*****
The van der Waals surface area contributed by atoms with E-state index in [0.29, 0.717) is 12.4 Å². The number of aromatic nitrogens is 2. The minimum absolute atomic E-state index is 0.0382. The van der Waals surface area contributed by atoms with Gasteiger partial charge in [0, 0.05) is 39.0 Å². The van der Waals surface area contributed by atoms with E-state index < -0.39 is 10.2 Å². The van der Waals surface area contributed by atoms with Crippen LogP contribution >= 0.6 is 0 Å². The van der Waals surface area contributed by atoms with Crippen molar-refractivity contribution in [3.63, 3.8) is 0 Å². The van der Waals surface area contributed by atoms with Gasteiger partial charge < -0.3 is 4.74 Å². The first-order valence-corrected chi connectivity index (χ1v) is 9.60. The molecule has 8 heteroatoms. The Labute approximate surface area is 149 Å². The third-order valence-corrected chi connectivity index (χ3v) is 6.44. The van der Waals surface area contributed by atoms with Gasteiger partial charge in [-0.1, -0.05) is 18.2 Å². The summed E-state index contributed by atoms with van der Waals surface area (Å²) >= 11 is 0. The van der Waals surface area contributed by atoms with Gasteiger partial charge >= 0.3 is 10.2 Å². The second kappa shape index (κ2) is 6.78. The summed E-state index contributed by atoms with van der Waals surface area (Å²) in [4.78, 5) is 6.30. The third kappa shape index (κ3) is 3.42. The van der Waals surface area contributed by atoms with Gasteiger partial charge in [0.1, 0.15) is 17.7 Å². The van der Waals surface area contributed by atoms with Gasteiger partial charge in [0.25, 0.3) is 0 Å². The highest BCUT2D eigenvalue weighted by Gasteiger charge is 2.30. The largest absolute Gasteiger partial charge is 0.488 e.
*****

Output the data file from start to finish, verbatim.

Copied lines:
The van der Waals surface area contributed by atoms with E-state index in [0.29, 0.717) is 12.4 Å². The number of aromatic nitrogens is 2. The minimum absolute atomic E-state index is 0.0382. The van der Waals surface area contributed by atoms with Gasteiger partial charge in [0, 0.05) is 39.0 Å². The van der Waals surface area contributed by atoms with E-state index < -0.39 is 10.2 Å². The van der Waals surface area contributed by atoms with Crippen LogP contribution >= 0.6 is 0 Å². The van der Waals surface area contributed by atoms with Crippen molar-refractivity contribution in [3.63, 3.8) is 0 Å². The van der Waals surface area contributed by atoms with Gasteiger partial charge < -0.3 is 4.74 Å². The first-order valence-corrected chi connectivity index (χ1v) is 9.60. The molecule has 8 heteroatoms. The Labute approximate surface area is 149 Å². The third-order valence-corrected chi connectivity index (χ3v) is 6.44. The van der Waals surface area contributed by atoms with Gasteiger partial charge in [-0.1, -0.05) is 18.2 Å². The summed E-state index contributed by atoms with van der Waals surface area (Å²) >= 11 is 0. The van der Waals surface area contributed by atoms with Gasteiger partial charge >= 0.3 is 10.2 Å². The second kappa shape index (κ2) is 6.78. The summed E-state index contributed by atoms with van der Waals surface area (Å²) in [4.78, 5) is 6.30. The third kappa shape index (κ3) is 3.42. The van der Waals surface area contributed by atoms with Gasteiger partial charge in [0.1, 0.15) is 17.7 Å². The van der Waals surface area contributed by atoms with Gasteiger partial charge in [0.25, 0.3) is 0 Å². The highest BCUT2D eigenvalue weighted by Gasteiger charge is 2.30. The largest absolute Gasteiger partial charge is 0.488 e.